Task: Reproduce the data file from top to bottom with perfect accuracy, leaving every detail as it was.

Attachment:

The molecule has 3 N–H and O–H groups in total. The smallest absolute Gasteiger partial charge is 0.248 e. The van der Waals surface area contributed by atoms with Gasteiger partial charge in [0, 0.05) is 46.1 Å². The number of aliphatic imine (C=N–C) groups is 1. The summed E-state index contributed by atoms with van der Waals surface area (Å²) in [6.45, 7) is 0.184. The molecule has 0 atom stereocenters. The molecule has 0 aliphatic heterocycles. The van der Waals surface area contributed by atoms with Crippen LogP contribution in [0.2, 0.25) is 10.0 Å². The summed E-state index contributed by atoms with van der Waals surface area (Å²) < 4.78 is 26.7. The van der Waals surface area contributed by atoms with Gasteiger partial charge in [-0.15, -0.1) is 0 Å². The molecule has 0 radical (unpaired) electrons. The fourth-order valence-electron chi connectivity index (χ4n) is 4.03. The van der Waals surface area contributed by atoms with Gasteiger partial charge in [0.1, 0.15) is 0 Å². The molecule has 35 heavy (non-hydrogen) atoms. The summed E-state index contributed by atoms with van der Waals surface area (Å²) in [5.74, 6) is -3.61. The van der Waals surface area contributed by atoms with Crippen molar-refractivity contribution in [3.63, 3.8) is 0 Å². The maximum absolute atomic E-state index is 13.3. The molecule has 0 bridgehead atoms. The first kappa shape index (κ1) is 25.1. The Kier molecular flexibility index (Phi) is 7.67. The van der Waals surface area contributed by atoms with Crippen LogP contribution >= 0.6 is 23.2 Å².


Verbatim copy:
The molecule has 3 N–H and O–H groups in total. The smallest absolute Gasteiger partial charge is 0.248 e. The van der Waals surface area contributed by atoms with Gasteiger partial charge in [0, 0.05) is 46.1 Å². The number of aliphatic imine (C=N–C) groups is 1. The summed E-state index contributed by atoms with van der Waals surface area (Å²) in [6.45, 7) is 0.184. The molecule has 0 atom stereocenters. The molecule has 0 aliphatic heterocycles. The van der Waals surface area contributed by atoms with Crippen LogP contribution in [0.2, 0.25) is 10.0 Å². The summed E-state index contributed by atoms with van der Waals surface area (Å²) < 4.78 is 26.7. The van der Waals surface area contributed by atoms with Gasteiger partial charge in [-0.15, -0.1) is 0 Å². The molecule has 0 radical (unpaired) electrons. The fourth-order valence-electron chi connectivity index (χ4n) is 4.03. The van der Waals surface area contributed by atoms with Gasteiger partial charge in [0.1, 0.15) is 0 Å². The molecule has 35 heavy (non-hydrogen) atoms. The summed E-state index contributed by atoms with van der Waals surface area (Å²) in [5.74, 6) is -3.61. The van der Waals surface area contributed by atoms with Crippen molar-refractivity contribution in [3.63, 3.8) is 0 Å². The maximum absolute atomic E-state index is 13.3. The molecule has 0 bridgehead atoms. The first kappa shape index (κ1) is 25.1. The Kier molecular flexibility index (Phi) is 7.67. The van der Waals surface area contributed by atoms with Crippen LogP contribution >= 0.6 is 23.2 Å².